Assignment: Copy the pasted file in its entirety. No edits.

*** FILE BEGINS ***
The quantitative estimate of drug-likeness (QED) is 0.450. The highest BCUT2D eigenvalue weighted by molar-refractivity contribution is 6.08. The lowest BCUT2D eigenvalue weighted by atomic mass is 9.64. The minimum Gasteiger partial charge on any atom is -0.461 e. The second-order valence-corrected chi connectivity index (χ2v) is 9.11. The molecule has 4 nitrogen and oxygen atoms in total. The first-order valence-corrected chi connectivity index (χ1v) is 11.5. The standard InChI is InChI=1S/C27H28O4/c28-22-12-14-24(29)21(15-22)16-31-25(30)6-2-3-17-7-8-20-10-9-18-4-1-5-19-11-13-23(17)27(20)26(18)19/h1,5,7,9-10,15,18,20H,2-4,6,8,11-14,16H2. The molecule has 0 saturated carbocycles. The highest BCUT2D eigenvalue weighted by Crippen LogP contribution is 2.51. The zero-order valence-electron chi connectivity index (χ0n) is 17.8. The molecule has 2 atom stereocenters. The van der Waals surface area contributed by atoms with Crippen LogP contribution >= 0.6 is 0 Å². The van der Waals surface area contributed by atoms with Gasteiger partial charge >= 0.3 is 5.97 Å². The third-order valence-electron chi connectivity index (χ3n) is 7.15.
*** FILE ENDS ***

The quantitative estimate of drug-likeness (QED) is 0.450. The highest BCUT2D eigenvalue weighted by molar-refractivity contribution is 6.08. The lowest BCUT2D eigenvalue weighted by atomic mass is 9.64. The minimum Gasteiger partial charge on any atom is -0.461 e. The second-order valence-corrected chi connectivity index (χ2v) is 9.11. The molecule has 4 nitrogen and oxygen atoms in total. The first-order valence-corrected chi connectivity index (χ1v) is 11.5. The standard InChI is InChI=1S/C27H28O4/c28-22-12-14-24(29)21(15-22)16-31-25(30)6-2-3-17-7-8-20-10-9-18-4-1-5-19-11-13-23(17)27(20)26(18)19/h1,5,7,9-10,15,18,20H,2-4,6,8,11-14,16H2. The molecule has 0 saturated carbocycles. The highest BCUT2D eigenvalue weighted by Crippen LogP contribution is 2.51. The zero-order valence-electron chi connectivity index (χ0n) is 17.8. The molecule has 2 atom stereocenters. The van der Waals surface area contributed by atoms with Crippen LogP contribution >= 0.6 is 0 Å². The van der Waals surface area contributed by atoms with Gasteiger partial charge >= 0.3 is 5.97 Å². The third-order valence-electron chi connectivity index (χ3n) is 7.15.